Q: Where can I find a setting tool we call a "side pusher" in the UK? It is used for flush-setting stones without marring the metal. It looks very much like a bezel pusher, however one side of the tip is slightly curved rather than having a straight edge, so as not to leave an imprint in the metal when you push the bezel over from the side.
Q:I've got a set of bezel blocks and punches, which are a series of graduated conical holes in a steel plate and the punches that fit them. But when I've tried putting a disk of metal in there and pounding, it makes a crumpled, torn mess. What am I doing wrong?
Q: I need to install a vibrating lap in a fixed location, so it won’t walk all over the place. Short of bolting it to the concrete floor, any ideas on how to stabilize the base?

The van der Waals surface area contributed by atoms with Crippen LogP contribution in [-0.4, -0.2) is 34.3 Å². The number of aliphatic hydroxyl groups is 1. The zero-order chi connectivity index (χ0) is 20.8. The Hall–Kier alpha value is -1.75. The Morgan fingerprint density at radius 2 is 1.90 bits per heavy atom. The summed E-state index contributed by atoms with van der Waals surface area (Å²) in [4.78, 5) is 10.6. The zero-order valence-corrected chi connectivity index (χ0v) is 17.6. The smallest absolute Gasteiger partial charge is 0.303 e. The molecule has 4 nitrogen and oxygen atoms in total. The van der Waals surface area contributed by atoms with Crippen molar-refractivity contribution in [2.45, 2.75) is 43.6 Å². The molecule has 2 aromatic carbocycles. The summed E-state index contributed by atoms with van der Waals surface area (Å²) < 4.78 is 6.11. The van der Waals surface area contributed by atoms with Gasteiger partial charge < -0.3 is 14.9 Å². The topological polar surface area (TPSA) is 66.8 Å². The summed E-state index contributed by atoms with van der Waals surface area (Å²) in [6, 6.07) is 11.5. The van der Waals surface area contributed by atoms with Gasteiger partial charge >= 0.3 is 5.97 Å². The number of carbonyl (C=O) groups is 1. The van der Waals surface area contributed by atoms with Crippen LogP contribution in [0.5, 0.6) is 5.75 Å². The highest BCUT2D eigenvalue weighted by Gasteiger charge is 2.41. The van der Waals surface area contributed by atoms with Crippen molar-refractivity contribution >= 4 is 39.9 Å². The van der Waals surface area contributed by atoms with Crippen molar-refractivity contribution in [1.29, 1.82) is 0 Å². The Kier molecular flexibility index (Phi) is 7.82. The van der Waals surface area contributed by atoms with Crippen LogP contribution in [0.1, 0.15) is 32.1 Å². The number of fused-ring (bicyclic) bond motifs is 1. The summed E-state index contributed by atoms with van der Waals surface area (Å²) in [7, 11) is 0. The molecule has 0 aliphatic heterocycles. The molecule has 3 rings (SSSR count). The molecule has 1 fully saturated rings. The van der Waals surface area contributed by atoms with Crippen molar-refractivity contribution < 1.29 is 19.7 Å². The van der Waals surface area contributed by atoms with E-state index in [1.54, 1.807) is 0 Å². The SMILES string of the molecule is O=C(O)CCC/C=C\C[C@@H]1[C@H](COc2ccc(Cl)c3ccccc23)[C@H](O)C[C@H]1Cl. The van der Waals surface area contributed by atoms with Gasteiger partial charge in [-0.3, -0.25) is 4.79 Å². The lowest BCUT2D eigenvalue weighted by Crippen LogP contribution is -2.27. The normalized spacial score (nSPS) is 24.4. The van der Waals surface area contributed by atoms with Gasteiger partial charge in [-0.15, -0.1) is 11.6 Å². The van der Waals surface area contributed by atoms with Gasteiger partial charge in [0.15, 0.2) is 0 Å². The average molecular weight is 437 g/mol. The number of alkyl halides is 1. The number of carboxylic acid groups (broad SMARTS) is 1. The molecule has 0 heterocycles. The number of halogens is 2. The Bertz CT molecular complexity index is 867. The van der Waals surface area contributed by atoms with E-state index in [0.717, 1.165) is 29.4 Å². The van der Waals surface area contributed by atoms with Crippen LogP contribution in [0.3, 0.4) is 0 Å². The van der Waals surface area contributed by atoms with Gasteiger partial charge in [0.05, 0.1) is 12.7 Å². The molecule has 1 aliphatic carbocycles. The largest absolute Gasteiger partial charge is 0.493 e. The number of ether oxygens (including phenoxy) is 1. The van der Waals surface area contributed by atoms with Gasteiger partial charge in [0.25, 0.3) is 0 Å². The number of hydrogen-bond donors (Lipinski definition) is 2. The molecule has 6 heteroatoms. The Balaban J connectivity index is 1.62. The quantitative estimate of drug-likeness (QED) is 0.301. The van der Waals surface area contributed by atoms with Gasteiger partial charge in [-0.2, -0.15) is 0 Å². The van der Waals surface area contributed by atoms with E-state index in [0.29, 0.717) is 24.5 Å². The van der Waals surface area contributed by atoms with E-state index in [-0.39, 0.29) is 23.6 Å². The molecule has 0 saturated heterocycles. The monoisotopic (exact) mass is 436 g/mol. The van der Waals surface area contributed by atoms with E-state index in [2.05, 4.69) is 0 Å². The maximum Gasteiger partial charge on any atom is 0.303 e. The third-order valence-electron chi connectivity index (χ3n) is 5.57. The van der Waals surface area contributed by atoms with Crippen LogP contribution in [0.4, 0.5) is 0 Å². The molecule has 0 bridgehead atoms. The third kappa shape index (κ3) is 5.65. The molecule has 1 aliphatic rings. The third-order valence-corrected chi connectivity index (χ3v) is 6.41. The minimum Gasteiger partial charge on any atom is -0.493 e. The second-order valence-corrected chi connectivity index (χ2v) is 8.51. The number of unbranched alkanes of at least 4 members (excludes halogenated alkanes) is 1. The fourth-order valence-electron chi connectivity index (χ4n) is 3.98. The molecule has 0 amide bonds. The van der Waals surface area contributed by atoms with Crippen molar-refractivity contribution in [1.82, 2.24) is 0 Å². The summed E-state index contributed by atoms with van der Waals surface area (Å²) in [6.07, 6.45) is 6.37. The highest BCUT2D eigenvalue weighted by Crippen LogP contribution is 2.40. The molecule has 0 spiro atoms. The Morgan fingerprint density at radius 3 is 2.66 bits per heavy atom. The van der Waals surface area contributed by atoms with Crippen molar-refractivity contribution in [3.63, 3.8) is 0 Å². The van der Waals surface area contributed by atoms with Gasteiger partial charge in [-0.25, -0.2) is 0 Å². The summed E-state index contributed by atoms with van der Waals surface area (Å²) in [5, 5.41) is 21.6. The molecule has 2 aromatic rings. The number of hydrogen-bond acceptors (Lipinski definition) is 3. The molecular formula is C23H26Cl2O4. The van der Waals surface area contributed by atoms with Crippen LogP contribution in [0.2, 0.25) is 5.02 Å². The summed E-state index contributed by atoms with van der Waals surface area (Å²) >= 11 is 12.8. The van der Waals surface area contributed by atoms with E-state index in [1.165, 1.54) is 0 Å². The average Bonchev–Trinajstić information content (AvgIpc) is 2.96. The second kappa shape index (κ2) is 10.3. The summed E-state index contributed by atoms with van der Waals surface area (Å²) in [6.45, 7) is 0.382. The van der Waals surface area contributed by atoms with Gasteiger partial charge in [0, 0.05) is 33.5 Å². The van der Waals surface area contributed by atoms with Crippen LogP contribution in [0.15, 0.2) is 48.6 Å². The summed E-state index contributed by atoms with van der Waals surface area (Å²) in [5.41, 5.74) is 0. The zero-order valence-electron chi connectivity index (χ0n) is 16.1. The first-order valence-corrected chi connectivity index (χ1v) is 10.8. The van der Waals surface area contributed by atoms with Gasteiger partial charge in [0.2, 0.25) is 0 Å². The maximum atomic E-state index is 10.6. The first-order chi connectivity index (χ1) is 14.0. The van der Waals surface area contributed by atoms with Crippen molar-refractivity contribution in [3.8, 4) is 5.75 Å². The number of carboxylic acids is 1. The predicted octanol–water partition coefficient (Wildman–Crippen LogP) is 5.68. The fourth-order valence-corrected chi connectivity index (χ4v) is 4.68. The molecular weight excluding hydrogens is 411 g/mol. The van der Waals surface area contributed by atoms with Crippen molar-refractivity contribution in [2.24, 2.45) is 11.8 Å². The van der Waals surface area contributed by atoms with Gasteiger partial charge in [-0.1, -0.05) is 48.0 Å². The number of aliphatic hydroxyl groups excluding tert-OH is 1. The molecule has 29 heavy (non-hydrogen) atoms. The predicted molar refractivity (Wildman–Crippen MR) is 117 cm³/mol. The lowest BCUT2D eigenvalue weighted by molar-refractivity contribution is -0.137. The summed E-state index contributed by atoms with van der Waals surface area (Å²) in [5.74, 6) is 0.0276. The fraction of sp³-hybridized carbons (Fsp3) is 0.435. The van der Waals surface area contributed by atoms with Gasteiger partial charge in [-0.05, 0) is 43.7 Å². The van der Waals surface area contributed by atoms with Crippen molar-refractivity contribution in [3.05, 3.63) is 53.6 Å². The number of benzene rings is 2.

Q: Is there a trick to lighting an oxygen-acetylene torch without getting that black soot all over the place? I’ve got a Little Torch and it either makes a big mess or won’t light at all, especially the smaller tips. And the valves seem really stiff and hard to turn—is my torch defective?
To start, it may help to describe what is probably the most common polishing process.
After the stone has been properly prepared for polishing by a series of sanding steps, the polishing compound, generally a metallic oxide in powder form, is mixed in a liquid, usually water, and applied to the polishing pad.
Unfortunately there just isn’t one speed that works best. The glass industry has published a lot of research work on polishing glass and they found if you can keep everything else equal, the faster the surface contacting the glass runs, the faster the polish happens.